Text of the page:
Georgia Man Finds Venomous Surprise in His Garage
In a Nutshell:
- A man in Cherokee County, Georgia, discovered two venomous copperhead snakes in his garage, triggering community alertness.
- The snakes were found slithering in and out of shoes outside the man’s door, prompting the intervention of a local reptile enthusiast, Josh Dameron.
- Copperhead snakes carry a potent venom but are typically non-aggressive, and bites are extremely rare. Misidentification is common due to similar-looking, non-venomous species in the area.
Residents of Cherokee County, Georgia, are now more cautious about their footwear after a local man found two venomous snakes taking up residence in his garage, slithering in and out of his shoes.
The snakes, identified as copperheads, startled the homeowner and left the local community on edge.
“I’ve seen 100-plus snakes in my neighborhood over the last five years,” Josh Dameron, the man’s neighbor and local reptile enthusiast, told Newsweek.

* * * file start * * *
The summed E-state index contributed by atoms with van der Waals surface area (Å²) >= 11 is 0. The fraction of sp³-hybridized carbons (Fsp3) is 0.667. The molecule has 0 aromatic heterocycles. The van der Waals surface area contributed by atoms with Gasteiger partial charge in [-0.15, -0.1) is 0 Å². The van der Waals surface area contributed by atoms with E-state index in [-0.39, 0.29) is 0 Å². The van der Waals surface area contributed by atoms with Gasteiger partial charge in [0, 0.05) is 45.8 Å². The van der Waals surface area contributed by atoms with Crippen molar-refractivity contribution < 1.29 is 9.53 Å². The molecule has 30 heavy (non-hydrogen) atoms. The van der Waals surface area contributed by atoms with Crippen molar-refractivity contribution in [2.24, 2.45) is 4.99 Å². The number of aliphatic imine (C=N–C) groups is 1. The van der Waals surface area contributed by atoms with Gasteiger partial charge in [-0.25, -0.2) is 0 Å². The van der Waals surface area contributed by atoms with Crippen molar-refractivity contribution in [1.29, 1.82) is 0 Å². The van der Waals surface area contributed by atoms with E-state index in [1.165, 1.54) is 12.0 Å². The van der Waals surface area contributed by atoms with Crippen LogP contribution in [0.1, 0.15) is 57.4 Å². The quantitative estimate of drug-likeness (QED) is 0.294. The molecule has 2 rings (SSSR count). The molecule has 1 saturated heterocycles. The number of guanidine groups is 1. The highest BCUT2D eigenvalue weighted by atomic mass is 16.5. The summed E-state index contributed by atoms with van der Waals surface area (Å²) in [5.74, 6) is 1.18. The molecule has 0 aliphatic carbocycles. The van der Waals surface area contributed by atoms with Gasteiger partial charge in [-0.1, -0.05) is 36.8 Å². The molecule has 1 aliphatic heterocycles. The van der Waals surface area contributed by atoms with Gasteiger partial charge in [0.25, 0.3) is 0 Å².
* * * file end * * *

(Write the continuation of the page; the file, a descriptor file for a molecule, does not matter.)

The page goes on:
“Only one was a copperhead, and it was dead on the road far from homes at the entrance of the neighborhood.”
Copperheads, identifiable by their tan-colored bodies, dark bands in an hourglass shape, and copper-red heads, are venomous creatures prevalent throughout the eastern and central U.S.
They carry a toxin that aids in subduing their prey by causing the breakdown of red blood cells.
Despite this, bites from copperheads are exceedingly rare and fatalities almost nonexistent.
When the snakes’ presence was discovered, Dameron was sought out for his experience with reptile relocations.
He initially expected to be dealing with harmless species like garter or rat snakes, but found the two venomous copperheads “chilling out” at the bottom of the garage stairs instead.
“The snakes were surprisingly nonaggressive but fairly large,” he said. “Both over 2 feet.”
Misidentification of copperheads is a common issue in areas where similar-looking species coexist.
In this neighborhood, midland water snakes are often mistaken for copperheads.
The distinction lies in the pattern of the scales: water snakes have saddle-shaped dark bands, wide in the middle and narrowing at the edges, while copperheads display an hourglass pattern with the narrowest section in the center.
Despite the initial scare, the incident ended safely, and the homeowner was able to breathe easy.
Experts stress that if you are uncertain about a snake’s identity, it is always best to contact a professional.